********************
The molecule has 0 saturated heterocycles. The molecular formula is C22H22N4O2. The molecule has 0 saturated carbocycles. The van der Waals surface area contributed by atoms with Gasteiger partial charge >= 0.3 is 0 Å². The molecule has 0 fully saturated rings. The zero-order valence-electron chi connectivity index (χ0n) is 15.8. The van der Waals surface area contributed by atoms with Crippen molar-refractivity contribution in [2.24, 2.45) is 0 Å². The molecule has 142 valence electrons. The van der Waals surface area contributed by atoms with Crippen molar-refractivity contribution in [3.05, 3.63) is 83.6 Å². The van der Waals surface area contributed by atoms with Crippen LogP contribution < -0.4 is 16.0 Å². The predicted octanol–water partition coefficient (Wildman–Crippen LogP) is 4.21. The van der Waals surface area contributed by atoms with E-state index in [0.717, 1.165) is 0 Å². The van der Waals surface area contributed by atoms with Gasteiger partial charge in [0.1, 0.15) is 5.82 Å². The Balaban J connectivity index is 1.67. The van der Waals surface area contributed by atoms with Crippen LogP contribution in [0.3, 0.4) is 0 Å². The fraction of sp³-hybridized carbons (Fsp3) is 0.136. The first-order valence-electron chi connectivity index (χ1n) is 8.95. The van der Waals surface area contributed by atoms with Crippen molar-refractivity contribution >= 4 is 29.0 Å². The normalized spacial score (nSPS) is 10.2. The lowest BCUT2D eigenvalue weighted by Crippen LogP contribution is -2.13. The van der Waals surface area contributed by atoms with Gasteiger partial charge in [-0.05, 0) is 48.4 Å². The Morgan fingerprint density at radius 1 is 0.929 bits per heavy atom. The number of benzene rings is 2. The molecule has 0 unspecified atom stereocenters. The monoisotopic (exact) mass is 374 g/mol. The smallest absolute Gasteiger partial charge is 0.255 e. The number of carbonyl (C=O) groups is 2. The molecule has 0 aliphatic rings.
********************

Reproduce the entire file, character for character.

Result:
The molecule has 0 saturated heterocycles. The molecular formula is C22H22N4O2. The molecule has 0 saturated carbocycles. The van der Waals surface area contributed by atoms with Gasteiger partial charge >= 0.3 is 0 Å². The molecule has 0 fully saturated rings. The zero-order valence-electron chi connectivity index (χ0n) is 15.8. The van der Waals surface area contributed by atoms with Crippen molar-refractivity contribution in [2.24, 2.45) is 0 Å². The molecule has 142 valence electrons. The van der Waals surface area contributed by atoms with Crippen molar-refractivity contribution in [3.05, 3.63) is 83.6 Å². The van der Waals surface area contributed by atoms with Crippen LogP contribution < -0.4 is 16.0 Å². The predicted octanol–water partition coefficient (Wildman–Crippen LogP) is 4.21. The van der Waals surface area contributed by atoms with E-state index in [0.717, 1.165) is 0 Å². The van der Waals surface area contributed by atoms with Gasteiger partial charge in [0.1, 0.15) is 5.82 Å². The Balaban J connectivity index is 1.67. The van der Waals surface area contributed by atoms with Crippen LogP contribution in [0.3, 0.4) is 0 Å². The fraction of sp³-hybridized carbons (Fsp3) is 0.136. The first-order valence-electron chi connectivity index (χ1n) is 8.95. The van der Waals surface area contributed by atoms with Crippen molar-refractivity contribution >= 4 is 29.0 Å². The normalized spacial score (nSPS) is 10.2. The lowest BCUT2D eigenvalue weighted by Crippen LogP contribution is -2.13. The van der Waals surface area contributed by atoms with Gasteiger partial charge in [-0.05, 0) is 48.4 Å². The Morgan fingerprint density at radius 1 is 0.929 bits per heavy atom. The number of benzene rings is 2. The molecule has 0 unspecified atom stereocenters. The monoisotopic (exact) mass is 374 g/mol. The smallest absolute Gasteiger partial charge is 0.255 e. The number of carbonyl (C=O) groups is 2. The molecule has 0 aliphatic rings.